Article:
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Cool Spots, Food

‘The Mermaid’ is a New Nautical Neighborhood Bar in Little Tokyo

August 17, 2018 by Juliet Bennett Rylah

The Mermaid exterior. Photo by Juliet Bennett Rylah

Little Tokyo has a friendly, new neighborhood bar with a fun, underwater theme and tropical drinks. It’s called The Mermaid, marked by a blue neon sign that invites locals to saunter on into the dark, but never dingy, dive.

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Last autumn, Arelene Roldan—a fourth-generation Angeleno who previously owned NoHo tap room Bar One—serendipitously met Milwaukee native Katie Kildow, who’s helped run Lemon Poppy Kitchen in Glassell Park for the past six years.

Roldan had decided to close Bar One after a decade, but soon got the itch to open another bar. She posted as much to social media, which prompted a mutual friend to introduce her to Kildow. Kildow had bartended for twice as long as Lemon Poppy Kitchen had been open, and was actively hoping to get involved with a new venture that also served cocktails. Within a month Kildow and Roldan were in business together and in less than a year’s time, Mermaid was ready for its maiden voyage. Roldan tells We Like L.A. the duo chose the name after reading about the ama: Japanese women who free-dive for sea cucumbers, seaweed, shellfish, and abalone. The tradition dates back thousands of years, though the practice has dwindled in recent times.

Arelene Roldan (left) and Katie Kildow (right) Photo Courtesy of The Mermaid

The pair always knew they wanted a comfortable, approachable neighborhood bar, and in that regard, the Mermiad succeeds. For a new bar, it has that timeless, always-been-there feel. Kitschy focal points include a vintage diving helmet near the entrance, a large plastic lizard resting on a shelf, custom seaweed wallpaper courtesy of Los Angeles-based Fourth Wall Design, and a porthole through which guests might spot a flirtatious mermaid or two. The illusion is a simple one crafted by a video screen positioned behind a porthole wall fixture. The mermaids come from an underwater burlesque troupe that regularly performs at Wreck Bar in Ft. Lauderdale.

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“Ambiance is a very important element to the neighborhood bar,” Roldan says. “I call these things eye candy. When you’re sitting, drinking, you like to be surprised and look at these things.”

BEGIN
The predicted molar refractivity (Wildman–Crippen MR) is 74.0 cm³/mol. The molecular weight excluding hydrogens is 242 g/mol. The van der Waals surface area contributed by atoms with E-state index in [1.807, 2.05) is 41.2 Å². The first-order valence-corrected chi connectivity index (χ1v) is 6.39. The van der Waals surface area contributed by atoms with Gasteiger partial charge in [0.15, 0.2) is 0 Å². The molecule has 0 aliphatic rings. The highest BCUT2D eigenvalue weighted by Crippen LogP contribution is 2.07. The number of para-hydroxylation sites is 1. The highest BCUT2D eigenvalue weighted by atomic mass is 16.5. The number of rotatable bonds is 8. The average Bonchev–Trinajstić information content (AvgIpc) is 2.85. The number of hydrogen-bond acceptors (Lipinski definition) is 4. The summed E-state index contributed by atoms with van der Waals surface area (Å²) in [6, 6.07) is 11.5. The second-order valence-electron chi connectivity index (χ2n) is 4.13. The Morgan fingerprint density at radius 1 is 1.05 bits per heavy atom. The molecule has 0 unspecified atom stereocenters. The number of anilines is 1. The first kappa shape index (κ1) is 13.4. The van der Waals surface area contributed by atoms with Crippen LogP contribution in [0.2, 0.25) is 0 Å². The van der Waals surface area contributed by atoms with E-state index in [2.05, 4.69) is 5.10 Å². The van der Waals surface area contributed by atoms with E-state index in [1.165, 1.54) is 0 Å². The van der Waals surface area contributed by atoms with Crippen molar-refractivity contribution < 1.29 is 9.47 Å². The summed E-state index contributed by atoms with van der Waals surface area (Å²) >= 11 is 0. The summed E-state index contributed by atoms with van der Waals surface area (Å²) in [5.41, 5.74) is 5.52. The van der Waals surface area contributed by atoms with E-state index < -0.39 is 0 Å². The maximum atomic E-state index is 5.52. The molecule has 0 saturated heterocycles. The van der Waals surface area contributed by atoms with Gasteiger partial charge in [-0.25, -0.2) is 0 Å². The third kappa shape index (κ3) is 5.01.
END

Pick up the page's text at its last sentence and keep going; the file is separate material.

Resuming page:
New design elements are on the way, including two art installations and other relics donated by friends, families, and regulars, as any locals joint is wont to collect over time.

“If your grandparents had a wet bar in their basement, this is what it would look like,” Kildow said.

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Mermaid offers six rotating craft beer taps ($7), a small selection of wines ($9), and a list of classic and signature cocktails ($10-11). They include the Siren Song—essentially a dill gimlet—and The Pelican, made with tequila, house-made hibiscus syrup, lime, and angostura bitters. You can even get a boozy snow cone, the flavors of which change frequently. Mermaid worked with bartender Jessie Smyth to come up with a tropical, approachable menu.

“I know a lot of times, craft cocktails can veer into territory that makes them not the most easy to drink,” Kildow said. “[Our cocktails] are refreshing, accessible, what I’d want to drink sitting on a patio somewhere.”

Food consists of shareable bar bites, but not burgers and fries. Instead, find braised brisket sliders and shrimp rolls on Hawaiian rolls; tater tots; nori guacamole, and hearts of palm or shrimp ceviche. You can also score “tropical” Chex Mix, made in-house and baked with coconut, brown sugar, butter, and pineapple. Late-night bites switch to meat and veggie dogs, popcorn, and chips ‘n queso, served via a concession stand.

The Mermaid interior. Photo by Juliet Bennett Rylah

Stop by between 5 and 8 p.m. for daily happy hour, which includes $1 off beer and wine, $6 wells, and deals on food. They’re currently offer $1 wings for their grand opening, and intend to implement a daily punch bowl and daily classic cocktail soon.

“I think a lot of places out here are a little high-priced, which is what the market bears, but we want to be that place where if you finally see an Old-Fashioned at a price you can afford, then you can start opening up your palate to new drinks,” Roldan said.

As the Mermaid settles into its briny depths, the pair intend to start running karaoke, trivia, and music video nights, as well as Women Crush Wednesdays, which will pay homage to women within the bar industry. This could include guest bartenders, educational forums, meet-ups, or specials featuring spirits, wine, or beer made by women.

The Mermaid is located at 428 E. 2nd Street in Little Tokyo. Open daily, 5 p.m. to 2 a.m. Parking is $3 with validation, or free on Mondays or after 11 p.m. Or, you could take the Metro Gold Line and get off at the Little Tokyo/Arts District station. 

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